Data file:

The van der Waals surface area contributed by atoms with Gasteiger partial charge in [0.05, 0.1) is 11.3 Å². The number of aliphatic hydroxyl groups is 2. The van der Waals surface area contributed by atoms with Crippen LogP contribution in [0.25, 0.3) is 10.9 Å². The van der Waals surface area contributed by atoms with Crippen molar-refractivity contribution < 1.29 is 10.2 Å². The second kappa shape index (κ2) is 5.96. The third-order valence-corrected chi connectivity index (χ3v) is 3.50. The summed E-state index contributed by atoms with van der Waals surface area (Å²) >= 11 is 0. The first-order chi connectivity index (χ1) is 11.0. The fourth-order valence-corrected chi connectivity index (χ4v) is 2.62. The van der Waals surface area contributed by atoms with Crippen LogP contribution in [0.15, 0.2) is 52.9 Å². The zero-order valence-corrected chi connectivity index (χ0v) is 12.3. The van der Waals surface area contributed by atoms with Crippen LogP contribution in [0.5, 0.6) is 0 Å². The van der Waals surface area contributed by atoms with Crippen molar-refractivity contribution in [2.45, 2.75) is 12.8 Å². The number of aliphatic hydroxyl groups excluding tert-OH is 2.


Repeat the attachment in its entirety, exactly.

The van der Waals surface area contributed by atoms with Gasteiger partial charge in [0.05, 0.1) is 11.3 Å². The number of aliphatic hydroxyl groups is 2. The van der Waals surface area contributed by atoms with Crippen LogP contribution in [0.25, 0.3) is 10.9 Å². The van der Waals surface area contributed by atoms with Crippen molar-refractivity contribution < 1.29 is 10.2 Å². The second kappa shape index (κ2) is 5.96. The third-order valence-corrected chi connectivity index (χ3v) is 3.50. The summed E-state index contributed by atoms with van der Waals surface area (Å²) >= 11 is 0. The first-order chi connectivity index (χ1) is 11.0. The fourth-order valence-corrected chi connectivity index (χ4v) is 2.62. The van der Waals surface area contributed by atoms with Crippen LogP contribution in [0.15, 0.2) is 52.9 Å². The zero-order valence-corrected chi connectivity index (χ0v) is 12.3. The van der Waals surface area contributed by atoms with Crippen LogP contribution in [0.5, 0.6) is 0 Å². The van der Waals surface area contributed by atoms with Crippen molar-refractivity contribution in [2.45, 2.75) is 12.8 Å². The number of aliphatic hydroxyl groups excluding tert-OH is 2.